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The impossible and necessary coexistence of agricultural development models in the Pampas: the case of Santa Fe province (Argentina)

Abstract

This article’s objective is to highlight the different forms of agriculture present in the Argentinian Pampas, to analyse their logics, in particular in their relationships to the territory, and to discuss the relationships they have with each other. The theoretical framework adopted is that of “territorial pacts”. This framework makes it possible to define for each form of agriculture through three dimensions of its local integration into the territory (territorial mediation) and through four dimensions of its integration into institutions (agricultural development model). This theoretical framework was taught and put into practice by a team of 7 or 8 researchers and teacher-researchers and 80 fifth-year students of agronomy within the framework of a 1-week study trip repeated in three consecutive years in Santa Fe province. This is an interesting province for studying this subject because of the historical importance of family farming and the growth of large business farms. The method includes analyses of the agronomist’s skills and reflections with students. Three agricultural development models could be distinguished and analysed: business farming, small-scale family farming and conventional farming. These models highlight the roles of technicians, cities, markets, symbolic issues and personal projects. In conclusion, it appears that relationships between these different models are more along the lines of a co-presence and not of a coexistence. The latter would require the construction of a local public space and a profound change in the models’ current strategies. Nevertheless, a plural conception—and one that is open to dialogue—of the study programmes of the university faculties of agronomy could be a first step towards coexistence, since it appears that these faculties are at the centre of the tensions arising from co-presence.

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Notes

  1. CREA: Consorcios Regionales de Experimentación Agropecuaria (Regional Consortia for Agricultural Experimentation), development groups inspired by Consortia for Agricultural Technology Experimentation (CETA) in France.

  2. We applied the structural analysis of the narrative to the most complete interviews of the other models, too, which allowed us to confirm that the theoretical model accounts well for the actors’ thought systems.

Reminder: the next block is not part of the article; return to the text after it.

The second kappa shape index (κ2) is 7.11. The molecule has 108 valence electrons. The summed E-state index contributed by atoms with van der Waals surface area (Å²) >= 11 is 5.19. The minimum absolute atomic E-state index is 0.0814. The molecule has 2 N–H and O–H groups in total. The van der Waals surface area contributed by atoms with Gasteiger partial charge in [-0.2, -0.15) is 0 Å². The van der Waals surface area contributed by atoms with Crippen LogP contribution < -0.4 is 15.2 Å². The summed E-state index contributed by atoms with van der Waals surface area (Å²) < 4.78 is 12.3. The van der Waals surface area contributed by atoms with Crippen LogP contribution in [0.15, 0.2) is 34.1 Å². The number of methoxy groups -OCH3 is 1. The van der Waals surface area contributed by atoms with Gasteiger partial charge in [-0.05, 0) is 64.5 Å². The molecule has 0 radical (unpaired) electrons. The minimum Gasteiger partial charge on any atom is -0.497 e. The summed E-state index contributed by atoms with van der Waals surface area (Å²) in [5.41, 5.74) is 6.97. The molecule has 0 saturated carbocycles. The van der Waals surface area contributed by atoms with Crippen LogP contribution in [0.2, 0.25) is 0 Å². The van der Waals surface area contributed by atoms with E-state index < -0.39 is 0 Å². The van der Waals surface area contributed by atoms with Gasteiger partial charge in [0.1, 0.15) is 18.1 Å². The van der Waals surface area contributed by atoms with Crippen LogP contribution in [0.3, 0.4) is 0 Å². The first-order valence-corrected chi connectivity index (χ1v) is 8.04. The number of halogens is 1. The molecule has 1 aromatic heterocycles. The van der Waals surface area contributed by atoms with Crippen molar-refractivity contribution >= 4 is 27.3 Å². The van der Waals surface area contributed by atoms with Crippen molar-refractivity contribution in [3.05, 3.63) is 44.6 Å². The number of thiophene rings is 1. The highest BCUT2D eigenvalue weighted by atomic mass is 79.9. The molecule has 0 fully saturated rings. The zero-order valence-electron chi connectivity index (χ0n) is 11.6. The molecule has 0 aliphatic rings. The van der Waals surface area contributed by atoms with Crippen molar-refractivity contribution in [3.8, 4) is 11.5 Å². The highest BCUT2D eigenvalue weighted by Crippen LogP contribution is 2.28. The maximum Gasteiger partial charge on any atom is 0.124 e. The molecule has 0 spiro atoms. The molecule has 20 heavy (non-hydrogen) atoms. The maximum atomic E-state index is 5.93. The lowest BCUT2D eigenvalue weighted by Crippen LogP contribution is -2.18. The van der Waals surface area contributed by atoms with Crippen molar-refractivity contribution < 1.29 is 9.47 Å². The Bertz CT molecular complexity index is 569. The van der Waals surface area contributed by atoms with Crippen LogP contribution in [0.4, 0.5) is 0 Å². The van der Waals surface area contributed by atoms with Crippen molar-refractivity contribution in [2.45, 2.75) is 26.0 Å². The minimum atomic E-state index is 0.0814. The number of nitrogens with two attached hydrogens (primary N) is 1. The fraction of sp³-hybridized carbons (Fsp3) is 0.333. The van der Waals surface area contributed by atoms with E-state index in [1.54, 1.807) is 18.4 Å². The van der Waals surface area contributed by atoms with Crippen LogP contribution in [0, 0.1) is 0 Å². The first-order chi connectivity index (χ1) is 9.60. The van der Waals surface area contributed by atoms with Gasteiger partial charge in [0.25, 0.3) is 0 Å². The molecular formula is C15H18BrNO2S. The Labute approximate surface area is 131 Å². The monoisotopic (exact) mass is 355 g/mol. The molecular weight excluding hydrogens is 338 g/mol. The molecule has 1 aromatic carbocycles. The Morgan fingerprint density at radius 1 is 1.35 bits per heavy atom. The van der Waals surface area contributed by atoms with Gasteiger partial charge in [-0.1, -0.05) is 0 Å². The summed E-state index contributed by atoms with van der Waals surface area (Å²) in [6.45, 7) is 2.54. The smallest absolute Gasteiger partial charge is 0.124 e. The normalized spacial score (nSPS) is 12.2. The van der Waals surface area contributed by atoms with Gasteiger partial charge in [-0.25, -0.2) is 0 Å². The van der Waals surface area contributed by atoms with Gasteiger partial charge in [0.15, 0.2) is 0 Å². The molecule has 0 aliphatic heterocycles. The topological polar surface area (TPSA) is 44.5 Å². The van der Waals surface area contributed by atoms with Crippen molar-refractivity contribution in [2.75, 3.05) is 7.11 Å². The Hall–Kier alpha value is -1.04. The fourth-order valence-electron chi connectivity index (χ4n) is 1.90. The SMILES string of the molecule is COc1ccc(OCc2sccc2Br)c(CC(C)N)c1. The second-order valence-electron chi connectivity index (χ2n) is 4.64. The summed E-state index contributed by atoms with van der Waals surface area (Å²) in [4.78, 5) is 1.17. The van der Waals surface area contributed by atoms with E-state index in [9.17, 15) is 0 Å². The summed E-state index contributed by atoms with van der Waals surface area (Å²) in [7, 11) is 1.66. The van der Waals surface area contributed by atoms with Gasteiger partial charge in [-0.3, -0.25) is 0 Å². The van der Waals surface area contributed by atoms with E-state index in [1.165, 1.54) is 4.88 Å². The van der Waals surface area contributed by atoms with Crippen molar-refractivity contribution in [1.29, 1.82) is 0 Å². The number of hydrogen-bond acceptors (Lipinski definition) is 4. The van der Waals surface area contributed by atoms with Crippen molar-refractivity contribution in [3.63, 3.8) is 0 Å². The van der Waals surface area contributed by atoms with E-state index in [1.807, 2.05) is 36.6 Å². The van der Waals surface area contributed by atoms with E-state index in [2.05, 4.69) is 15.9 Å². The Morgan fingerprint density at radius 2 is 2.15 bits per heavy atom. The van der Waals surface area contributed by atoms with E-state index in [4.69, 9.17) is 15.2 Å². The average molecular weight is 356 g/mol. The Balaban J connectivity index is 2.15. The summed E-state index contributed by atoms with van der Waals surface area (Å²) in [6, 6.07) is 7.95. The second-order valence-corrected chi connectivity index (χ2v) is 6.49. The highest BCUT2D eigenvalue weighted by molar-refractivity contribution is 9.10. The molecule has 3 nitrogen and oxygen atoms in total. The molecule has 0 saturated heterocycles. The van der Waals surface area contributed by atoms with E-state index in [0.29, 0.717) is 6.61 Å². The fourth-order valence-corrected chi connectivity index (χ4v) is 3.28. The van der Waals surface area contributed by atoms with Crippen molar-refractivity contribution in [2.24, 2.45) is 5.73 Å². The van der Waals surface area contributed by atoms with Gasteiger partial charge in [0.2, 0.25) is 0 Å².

3. We use this term because we are dealing not only with a long process of accumulation of heterogeneous techniques, but also of their transformation over time, especially under the pressure of the advent and accumulation of new objects and techniques.

  4. AAPRESID, Argentine Association of Direct Sowing Producers, the most passionate defender of the use of GMOs and glyphosate.

  5. In 2017, organic farming in Argentina accounted for 47% of all organic production in Latin America, covering more than 3 million hectares, but cultivated by only 1000 large farms (https://www.agencebio.org/wp-content/uploads/2018/10/carnet_monde_2017.pdf, in French).

  6. FAA, Argentine Agrarian Federation, union of small (mainly Pampean) farmers.

  7. http://www.fao.org/family-farming/detail/en/c/338097/

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Acknowledgments

The research was funded by the National University of La Plata (UNLP), Faculty of Agricultural and Forestry Sciences (Argentina), Taller de Integración Curricular, UNLP SeCyT Project A329 and INRAE’s AgriteRRIs International Research Network (France).

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Correspondence to Christophe Albaladejo.

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Albaladejo, C. The impossible and necessary coexistence of agricultural development models in the Pampas: the case of Santa Fe province (Argentina). Rev Agric Food Environ Stud 101, 213–240 (2020). https://doi.org/10.1007/s41130-020-00102-2

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Keywords

  • Argentina
  • Pampas
  • Agroecology
  • Agribusiness
  • Family farming
  • Territorial development